The study plan and analyses were preregistered on the Open Science Framework website (https://osf.io/g9npw/?view_only=53eca7be33684b0cad4d220f59b90615
). The second set of hypotheses related to search phases was not initially intended as per the preregistration document. As such, statistical analyses associated to them should be considered unplanned.
Thirty-two fluent German speakers were recruited for this experiment (24 women, mean age: 24 years old, minimum: 18, maximum: 43). Recruiting was stopped earlier than planned in the pre-registration document (the aim was to test 45) due to COVID-19. Participants with eyeglasses were not included in this study because frames and lenses reduce the eye tracker’s accuracies. We asserted normal visual perception by testing acuity (Landolt “c” chart), color perception (Ishihara color blindness test) and depth perception (stereo fly test). In order to improve comfort and viewing conditions we measured interpupillary distance of participants and set the measurement as the distance between the VR headset’s lenses [58
]. Finally, we asserted the dominant eye with the cardboard or thumb test. All participants gave their written consent before beginning the experiment and were compensated for their time with university credit or eight Euro/h. The experiment took a maximum of 60 min, conformed to the Declaration of Helsinki, and was approved by the local ethics committee of the Faculty of Psychology and Sport Sciences at Goethe University Frankfurt.
One participant used a VR headset occasionally, one had used a headset twice before, three had once before, the rest of the participants had never used a VR headset before the experiment. One participant reported motion sickness during the experiment, but chose to finish after resting.
Virtual scenes were displayed inside an HTC Vive (HTC, Valve corporation) VR head-mounted display worn by participants. The display is refreshed 90 times per second and shows, on average, a field-of-view of 90 by 90 deg. binocularly. The headset was retro-fitted with a Tobii eye tracker (Tobii Technology), tracking gaze binocularly at 120 Hz with a precision below 1.1 deg. within a 20 deg. window centered in the viewports.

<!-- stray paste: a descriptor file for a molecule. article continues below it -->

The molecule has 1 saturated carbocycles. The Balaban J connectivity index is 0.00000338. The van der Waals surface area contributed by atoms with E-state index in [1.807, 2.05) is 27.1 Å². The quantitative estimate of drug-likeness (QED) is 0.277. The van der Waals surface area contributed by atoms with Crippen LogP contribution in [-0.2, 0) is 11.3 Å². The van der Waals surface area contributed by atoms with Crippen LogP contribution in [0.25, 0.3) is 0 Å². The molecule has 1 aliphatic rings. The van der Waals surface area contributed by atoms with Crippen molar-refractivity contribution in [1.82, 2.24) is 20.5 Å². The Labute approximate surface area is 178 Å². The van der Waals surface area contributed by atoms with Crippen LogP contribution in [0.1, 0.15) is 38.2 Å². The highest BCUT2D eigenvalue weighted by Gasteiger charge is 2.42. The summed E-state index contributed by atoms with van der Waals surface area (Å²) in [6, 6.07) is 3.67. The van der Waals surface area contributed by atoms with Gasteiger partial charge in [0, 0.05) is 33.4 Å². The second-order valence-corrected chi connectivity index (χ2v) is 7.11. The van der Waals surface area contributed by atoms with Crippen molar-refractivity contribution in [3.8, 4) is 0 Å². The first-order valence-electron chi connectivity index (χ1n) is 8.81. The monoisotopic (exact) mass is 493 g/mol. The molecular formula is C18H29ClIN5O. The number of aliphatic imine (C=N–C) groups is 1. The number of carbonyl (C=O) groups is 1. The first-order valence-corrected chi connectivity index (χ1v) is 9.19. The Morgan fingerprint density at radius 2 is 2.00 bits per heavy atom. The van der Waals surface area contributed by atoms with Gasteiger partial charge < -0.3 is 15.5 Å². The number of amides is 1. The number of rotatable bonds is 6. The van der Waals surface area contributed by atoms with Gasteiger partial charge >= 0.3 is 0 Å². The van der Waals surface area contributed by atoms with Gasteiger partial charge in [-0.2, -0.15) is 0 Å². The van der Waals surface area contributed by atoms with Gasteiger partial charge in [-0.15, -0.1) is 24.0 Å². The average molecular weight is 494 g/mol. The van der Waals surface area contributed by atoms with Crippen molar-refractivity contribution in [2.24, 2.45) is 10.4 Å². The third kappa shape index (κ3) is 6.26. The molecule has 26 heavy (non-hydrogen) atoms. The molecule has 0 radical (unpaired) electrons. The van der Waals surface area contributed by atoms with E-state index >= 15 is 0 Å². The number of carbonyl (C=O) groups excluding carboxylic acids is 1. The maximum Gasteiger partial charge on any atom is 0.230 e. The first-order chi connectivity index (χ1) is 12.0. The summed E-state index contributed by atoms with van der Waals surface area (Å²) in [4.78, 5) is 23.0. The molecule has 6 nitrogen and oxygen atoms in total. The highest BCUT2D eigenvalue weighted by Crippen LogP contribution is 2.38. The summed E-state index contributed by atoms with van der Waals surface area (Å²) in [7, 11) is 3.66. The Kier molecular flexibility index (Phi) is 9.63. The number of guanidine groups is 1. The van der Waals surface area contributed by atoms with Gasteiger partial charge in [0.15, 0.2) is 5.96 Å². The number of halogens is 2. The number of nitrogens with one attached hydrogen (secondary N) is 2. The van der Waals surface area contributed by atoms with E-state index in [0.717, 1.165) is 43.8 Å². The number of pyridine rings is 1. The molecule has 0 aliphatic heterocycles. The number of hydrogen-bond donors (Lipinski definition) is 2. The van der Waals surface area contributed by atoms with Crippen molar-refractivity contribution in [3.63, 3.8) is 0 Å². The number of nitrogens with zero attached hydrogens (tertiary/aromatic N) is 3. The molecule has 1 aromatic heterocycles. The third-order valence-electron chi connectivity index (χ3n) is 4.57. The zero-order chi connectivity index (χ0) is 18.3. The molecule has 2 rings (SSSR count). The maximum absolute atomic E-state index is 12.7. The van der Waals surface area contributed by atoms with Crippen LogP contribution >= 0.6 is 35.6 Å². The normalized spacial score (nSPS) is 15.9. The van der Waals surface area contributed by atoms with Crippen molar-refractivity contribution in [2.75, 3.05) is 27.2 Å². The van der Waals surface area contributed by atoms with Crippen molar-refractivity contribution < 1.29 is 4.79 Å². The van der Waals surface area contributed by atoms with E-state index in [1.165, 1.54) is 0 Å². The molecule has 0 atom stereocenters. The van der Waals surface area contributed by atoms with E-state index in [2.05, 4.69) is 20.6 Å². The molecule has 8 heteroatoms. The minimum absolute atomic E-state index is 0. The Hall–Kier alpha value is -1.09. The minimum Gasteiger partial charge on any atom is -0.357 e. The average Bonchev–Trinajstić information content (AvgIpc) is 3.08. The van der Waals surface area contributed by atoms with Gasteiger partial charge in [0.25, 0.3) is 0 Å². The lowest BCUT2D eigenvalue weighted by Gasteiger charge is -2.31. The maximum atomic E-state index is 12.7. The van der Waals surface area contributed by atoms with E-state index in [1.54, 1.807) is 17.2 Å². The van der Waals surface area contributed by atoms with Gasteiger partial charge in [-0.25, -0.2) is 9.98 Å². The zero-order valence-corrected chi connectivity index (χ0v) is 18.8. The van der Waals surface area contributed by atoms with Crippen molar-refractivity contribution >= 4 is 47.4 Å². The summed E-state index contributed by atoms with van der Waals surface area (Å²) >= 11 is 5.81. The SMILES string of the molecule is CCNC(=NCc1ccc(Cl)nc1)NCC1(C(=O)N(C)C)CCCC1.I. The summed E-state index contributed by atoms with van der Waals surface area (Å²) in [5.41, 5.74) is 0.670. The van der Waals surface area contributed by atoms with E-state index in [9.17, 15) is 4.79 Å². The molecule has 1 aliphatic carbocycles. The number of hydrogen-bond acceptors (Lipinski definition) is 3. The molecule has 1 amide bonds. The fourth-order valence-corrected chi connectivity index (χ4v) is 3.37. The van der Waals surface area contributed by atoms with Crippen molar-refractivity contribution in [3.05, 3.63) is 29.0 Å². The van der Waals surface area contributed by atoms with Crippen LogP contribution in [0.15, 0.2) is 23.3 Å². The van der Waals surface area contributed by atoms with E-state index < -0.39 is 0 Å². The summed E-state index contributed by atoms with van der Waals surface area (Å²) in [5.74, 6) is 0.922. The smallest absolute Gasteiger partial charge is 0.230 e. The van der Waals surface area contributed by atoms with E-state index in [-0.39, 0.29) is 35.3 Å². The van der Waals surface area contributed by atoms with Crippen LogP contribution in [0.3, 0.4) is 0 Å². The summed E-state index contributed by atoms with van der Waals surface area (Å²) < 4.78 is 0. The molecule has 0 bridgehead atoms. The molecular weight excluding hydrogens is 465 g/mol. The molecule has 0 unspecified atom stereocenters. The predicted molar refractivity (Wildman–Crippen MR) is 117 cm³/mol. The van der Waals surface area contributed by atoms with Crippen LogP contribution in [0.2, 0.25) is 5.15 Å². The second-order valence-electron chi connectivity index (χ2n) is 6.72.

The experimental protocol was implemented in the Unity game engine (Unity Technologies) with the Steam VR (Valve corporation) and Tobii eye tracking (Tobii Technology) software libraries. We minimized the time between gaze sampling to updating a mask position in a viewport, by updating the display as late as possible in the rendering process with the latest sample received from the eye tracker. The latency problem is critical in moving-mask conditions, because we need to ensure that central vision is modified even at the start and end of saccades [49
]. We estimated the maximum (“worst-case scenario”) latency to be below 30 ms.
Sixteen natural everyday rooms were used as virtual scenes (Figure 1
). The rooms included three living rooms, bedrooms, bathrooms, and kitchens as well as four offices. Their size was chosen to fit in the physical room where the experiment took place (3.8 by 3.5 m), so that there was no risk for participants of colliding with walls or furniture. The room and object dimensions were chosen to be similar to the real-world. Virtual scenes were populated with 36 unique objects keeping in mind scene grammar rules. Scenes were globally illuminated. As a result, objects did not cast shadows and looked similar from any angle. For a complete description of the scenes please refer to [31
]. One of the scenes was set aside for a training phase.
A lexicon of German words was built, referencing all objects present in the scenes. Words from this lexicon were used when displaying a target word relating to the object to look for in the scenes. We chose to use target words rather than pictures of the target in order to reduce search guidance based on low-level, visual characteristics of the actual target, in favor of more high-level guidance by scene grammar. For each scene, six target objects were selected.
2.4. Experimental Design
We implemented a gaze-contingent protocol in order to remove central or peripheral visual information where a participant’s gaze was located in real-time (Figure 2